On Saturday night, Moser stopped by a supporter’s living room to update backers on the race. She had more than 1,000 volunteers and had talked to voters who had never met a Democratic candidate in person.

Still, less than two weeks before the primary, the DCCC posted unflattering research about her on its website, accusing her of opportunism.

They pointed to an item she wrote in Washingtonian magazine in 2014 in which she wrote, “I’d sooner have my teeth pulled out without anesthesia” than live in Paris, Tex. They also highlighted other controversial comments and noted that she only recently moved to Texas.

“That was a pretty dumb idea,” Jason Westin, a cancer researcher who is running in the Democratic primary, said of the committee’s actions. “The way they did that offended a lot of people here in Houston. We’re Texans. We’re going to decide who represents us. We don’t need partisan hacks up in D.C. meddling in this race.”

Democratic National Committee Chairman Tom Perez distanced himself from the strategy last week, saying he would not have used it, in an interview with The Washington Post and USA Today on C-SPAN’s “Newsmakers.”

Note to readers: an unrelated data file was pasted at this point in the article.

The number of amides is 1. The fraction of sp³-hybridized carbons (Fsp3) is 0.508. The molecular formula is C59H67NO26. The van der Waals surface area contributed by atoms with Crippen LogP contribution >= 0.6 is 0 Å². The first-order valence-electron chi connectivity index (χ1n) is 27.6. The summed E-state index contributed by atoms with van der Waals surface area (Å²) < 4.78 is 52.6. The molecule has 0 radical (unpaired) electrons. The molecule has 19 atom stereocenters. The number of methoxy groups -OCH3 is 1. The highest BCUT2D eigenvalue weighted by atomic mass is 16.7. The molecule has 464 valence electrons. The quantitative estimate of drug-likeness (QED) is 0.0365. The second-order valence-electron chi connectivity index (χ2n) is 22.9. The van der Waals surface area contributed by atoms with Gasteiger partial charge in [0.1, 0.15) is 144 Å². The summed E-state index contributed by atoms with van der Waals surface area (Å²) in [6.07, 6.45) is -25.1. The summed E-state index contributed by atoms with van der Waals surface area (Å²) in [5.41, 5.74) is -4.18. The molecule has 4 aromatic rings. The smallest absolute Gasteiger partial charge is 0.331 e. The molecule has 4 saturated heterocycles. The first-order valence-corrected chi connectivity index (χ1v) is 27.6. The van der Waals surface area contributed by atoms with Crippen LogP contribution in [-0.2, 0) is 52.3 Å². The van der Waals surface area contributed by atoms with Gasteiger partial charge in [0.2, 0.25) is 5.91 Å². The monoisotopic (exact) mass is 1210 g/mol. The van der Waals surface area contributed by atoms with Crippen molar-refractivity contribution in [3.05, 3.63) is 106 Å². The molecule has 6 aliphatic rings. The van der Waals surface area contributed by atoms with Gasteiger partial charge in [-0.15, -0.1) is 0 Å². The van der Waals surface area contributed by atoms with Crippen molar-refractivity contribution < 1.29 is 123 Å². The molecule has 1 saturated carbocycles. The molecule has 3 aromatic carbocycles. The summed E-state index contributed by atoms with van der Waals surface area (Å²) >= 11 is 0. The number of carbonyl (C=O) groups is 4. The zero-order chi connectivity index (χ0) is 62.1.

“With everything I say or do, I’ve become a symbol of something, instead of a candidate running a local race on local issues — which I believe I am,” Moser said in an interview.

Moser has been running an online advertisement asking voters to reject “the system where Washington party bosses tell us who to choose.”

The DCCC has not picked a favorite candidate in the race. But the committee is not ruling out a more aggressive stance if the contest goes to a runoff should no candidate win a majority Tuesday. They are taking the same wait-and-see position throughout the country.

“As we’ve indicated all cycle, the DCCC is keeping all options on the table to work with our allies and ensure that there’s a competitive Democrat on the ballot for voters to elect in November,” said Meredith Kelly, the communications director for the DCCC.

Rep. Ben Ray Luján (D-N.M.), the DCCC chairman, has said the party may get involved in key Democratic primaries in California. There are four Democrats running to replace retiring Rep. Darrell Issa (R) in his San Diego-area district and eight Democrats running to replace retiring Rep. Edward R. Royce (R) east of Los Angeles.

A fifth candidate to replace Issa, Air Force veteran Christina Prejean, dropped out of the race Friday, citing her concern that the crowded field would benefit Republicans. “We are on the same team, and our mission is to flip the 49th [District],” she wrote in a tweet.

Unlike the DCCC intervention in Texas, which caused a sharp backlash against Washington strategists, there is broad agreement in the California Democratic Party, and among many progressive activists, that there may need to be a further filtering of candidates before the June 5 primary. The filing deadline is Friday for races with incumbents, March 14 for open seats.